[Blindmath] Open Source Instructional Material, an opportunity for accessible math?

Bente Casile bjcasile at waketech.edu
Wed Dec 7 07:47:08 CST 2011


Birkir,

 I could not agree more!!  As a math learning specialist I have struggled with lack of accessible material for my blind students.  If things were not changing as much, places like Learning Ally would always have a text available.  My personal dream would be to have these courses stay static in terms of the text and materials so that we could create good quality audio and braille copies along with supplement materials that included tactile graphics and alt text descriptions.  I know that accessability means equal access to any class and students do not like to be separated from the mainstream, but if they had a class that was complete with all the materials necessary for them to truly understand and show their abilities wouldn't that be a good thing?  I have held the "free source" idea out as a retirement project for myself so that at the end of the day I can at least feel like a "made a difference" in this whole situation.   

Bente J. Casile

Bente J. Casile
Math Learning Specialist
Disability Services
Holding Hall Room 124
Wake Technical Community College 
 Email correspondence to and from this address may be subject to the North Carolina Public Records law and may be disclosed to third parties by an authorized state official (NCGS. ch. 132).  Student educational records are subject to FERPA.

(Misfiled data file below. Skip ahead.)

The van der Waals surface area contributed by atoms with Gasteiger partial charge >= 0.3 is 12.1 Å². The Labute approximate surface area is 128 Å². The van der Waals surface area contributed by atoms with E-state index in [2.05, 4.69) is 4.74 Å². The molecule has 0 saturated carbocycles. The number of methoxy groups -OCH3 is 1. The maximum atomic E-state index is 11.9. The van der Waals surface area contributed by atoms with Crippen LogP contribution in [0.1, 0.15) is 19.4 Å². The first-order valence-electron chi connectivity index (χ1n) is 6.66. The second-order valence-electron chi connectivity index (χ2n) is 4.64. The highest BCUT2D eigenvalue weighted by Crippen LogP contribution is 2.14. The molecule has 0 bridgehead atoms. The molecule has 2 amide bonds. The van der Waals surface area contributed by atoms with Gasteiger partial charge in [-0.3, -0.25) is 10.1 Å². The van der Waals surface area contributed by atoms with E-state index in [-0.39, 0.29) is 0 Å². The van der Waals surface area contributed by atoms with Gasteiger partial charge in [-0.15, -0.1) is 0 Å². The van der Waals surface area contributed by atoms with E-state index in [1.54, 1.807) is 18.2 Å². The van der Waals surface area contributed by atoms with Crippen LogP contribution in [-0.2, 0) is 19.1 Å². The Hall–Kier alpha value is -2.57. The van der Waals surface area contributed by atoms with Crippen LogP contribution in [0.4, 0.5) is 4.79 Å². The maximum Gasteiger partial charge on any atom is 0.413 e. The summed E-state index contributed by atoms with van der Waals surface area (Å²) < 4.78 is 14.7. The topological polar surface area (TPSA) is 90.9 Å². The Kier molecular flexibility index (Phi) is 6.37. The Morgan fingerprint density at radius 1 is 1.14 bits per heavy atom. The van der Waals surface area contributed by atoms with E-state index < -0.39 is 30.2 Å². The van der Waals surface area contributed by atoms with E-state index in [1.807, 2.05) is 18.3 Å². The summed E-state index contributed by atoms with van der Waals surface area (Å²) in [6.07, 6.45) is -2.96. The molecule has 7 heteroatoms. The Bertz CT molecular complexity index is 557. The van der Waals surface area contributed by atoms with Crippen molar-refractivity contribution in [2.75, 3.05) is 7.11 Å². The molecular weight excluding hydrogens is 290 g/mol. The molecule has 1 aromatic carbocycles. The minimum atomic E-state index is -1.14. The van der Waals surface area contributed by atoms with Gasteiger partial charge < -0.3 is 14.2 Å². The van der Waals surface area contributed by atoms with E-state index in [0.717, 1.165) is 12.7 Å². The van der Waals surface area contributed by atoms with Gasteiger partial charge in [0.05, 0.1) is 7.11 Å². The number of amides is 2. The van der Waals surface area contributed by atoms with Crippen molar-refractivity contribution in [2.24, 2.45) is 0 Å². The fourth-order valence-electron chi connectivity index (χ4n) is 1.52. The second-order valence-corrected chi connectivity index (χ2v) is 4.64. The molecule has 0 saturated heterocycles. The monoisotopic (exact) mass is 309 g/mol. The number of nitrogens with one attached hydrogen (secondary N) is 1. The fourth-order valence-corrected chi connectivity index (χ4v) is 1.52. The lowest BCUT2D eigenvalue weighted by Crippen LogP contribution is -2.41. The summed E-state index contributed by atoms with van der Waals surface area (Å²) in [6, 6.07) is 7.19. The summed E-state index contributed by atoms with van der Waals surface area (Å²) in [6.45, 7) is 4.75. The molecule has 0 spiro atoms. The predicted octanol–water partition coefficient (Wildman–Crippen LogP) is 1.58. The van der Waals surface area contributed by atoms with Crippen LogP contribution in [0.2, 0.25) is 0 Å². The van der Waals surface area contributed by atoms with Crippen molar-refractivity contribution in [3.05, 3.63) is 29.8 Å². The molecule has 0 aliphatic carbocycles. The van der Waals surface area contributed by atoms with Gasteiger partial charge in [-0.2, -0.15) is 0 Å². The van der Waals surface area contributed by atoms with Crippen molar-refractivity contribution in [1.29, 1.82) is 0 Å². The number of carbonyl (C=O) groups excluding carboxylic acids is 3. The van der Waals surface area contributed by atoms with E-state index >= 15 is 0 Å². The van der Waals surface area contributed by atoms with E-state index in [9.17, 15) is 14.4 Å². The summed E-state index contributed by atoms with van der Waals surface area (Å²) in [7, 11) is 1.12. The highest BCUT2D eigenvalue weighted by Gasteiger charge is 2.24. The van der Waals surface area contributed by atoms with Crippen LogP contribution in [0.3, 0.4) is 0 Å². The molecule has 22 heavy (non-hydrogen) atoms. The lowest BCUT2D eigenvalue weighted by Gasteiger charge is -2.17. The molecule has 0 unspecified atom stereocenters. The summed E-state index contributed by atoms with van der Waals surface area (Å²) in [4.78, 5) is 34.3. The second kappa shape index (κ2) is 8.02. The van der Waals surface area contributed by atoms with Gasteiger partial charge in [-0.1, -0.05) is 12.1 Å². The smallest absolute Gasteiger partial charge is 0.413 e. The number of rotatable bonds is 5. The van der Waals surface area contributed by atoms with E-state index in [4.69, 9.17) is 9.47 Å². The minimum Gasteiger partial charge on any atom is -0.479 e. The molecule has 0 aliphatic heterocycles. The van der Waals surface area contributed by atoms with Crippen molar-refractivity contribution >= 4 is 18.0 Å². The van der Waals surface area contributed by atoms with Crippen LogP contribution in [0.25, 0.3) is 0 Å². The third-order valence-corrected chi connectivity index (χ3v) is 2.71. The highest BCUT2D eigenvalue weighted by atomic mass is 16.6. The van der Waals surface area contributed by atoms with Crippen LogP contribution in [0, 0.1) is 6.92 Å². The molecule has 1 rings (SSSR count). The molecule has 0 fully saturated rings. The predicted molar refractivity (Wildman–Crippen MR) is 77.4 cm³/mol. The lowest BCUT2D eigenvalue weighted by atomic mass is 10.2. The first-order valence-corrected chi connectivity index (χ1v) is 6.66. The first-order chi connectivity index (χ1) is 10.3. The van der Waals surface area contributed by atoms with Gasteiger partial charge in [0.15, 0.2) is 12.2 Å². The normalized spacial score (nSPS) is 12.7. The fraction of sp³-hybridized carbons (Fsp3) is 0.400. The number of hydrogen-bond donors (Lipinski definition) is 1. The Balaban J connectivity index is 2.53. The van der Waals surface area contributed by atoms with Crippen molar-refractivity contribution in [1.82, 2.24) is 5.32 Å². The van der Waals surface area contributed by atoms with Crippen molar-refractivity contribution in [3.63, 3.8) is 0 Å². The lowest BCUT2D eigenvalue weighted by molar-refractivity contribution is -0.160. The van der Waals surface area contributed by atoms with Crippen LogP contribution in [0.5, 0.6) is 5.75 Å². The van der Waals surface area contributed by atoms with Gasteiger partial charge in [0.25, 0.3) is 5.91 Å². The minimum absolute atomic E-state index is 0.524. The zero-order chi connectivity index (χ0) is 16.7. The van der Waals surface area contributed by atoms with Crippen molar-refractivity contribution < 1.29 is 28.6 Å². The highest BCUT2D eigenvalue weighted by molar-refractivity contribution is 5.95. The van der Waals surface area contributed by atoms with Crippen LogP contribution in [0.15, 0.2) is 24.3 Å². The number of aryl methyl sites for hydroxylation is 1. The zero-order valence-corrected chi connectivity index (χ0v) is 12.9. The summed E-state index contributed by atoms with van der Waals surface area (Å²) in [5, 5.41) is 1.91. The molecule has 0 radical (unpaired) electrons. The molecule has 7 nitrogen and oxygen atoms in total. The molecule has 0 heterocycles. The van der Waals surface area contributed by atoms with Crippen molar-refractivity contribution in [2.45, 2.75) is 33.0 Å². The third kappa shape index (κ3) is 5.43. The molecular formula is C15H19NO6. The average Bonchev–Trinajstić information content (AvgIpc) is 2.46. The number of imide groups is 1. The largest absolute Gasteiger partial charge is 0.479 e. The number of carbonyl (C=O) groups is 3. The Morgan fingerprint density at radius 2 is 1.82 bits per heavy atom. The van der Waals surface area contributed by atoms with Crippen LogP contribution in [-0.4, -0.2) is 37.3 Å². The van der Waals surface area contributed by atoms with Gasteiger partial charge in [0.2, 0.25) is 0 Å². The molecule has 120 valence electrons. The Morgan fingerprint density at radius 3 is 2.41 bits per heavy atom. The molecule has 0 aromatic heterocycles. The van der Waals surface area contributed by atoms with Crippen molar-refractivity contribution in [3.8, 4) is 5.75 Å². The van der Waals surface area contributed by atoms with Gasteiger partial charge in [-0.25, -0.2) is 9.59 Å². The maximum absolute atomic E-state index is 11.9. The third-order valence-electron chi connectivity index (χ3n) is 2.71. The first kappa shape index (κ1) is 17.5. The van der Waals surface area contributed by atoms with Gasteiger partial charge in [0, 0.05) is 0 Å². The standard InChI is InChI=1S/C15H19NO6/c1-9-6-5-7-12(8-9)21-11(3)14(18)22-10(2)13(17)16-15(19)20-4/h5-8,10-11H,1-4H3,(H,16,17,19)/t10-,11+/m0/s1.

>>> "Birkir R. Gunnarsson" <birkir.gunnarsson at gmail.com> 12/6/2011 4:33 PM >>>
Hi all

I am no expert on this, but I know that school districts, and even
entire states, are increasingly looking into adopting open source
instructional material (online, can be viewed freely).
This would, I assume, be particularly appropriate to "classic"
subjects, such as standard math courses (Calculus, Geometry,
Statistics, Linear Algebra) i.e. subjects that do not change at an
insane pace.
If this were to take hold with math courses, it seems like we would
have a huge opportunity to push for accessibility in these types of
materials, and to make free and accessible math courses available to a
lot of people.
It seems like one of the main problems of studying math are the
constant changes in text books and editions, and sometimes that is
definitely more for the financial benefit of the author than actual
quality improvement (not always, I am not saying that a new edition
cannot be a good thing, but there is absotly no definite quality
improvement with subsequent editions of text books).
Has anyone here looked into this? Has there been any interest from
organizations or universities to invest in accessibility, or go after
requiring materials to be accessible?
May be it is still too early, on the other hand, it is good to push
for accessibility in an emerging trend.
Wikipedia was a huge hit, as was NvDA, so why not expect good things
from open source. :) (I conveniently leave out less successful open
source offerings).
I'd be curious to hear opinion and ideas or experiences on this subject.
Cheers
-B

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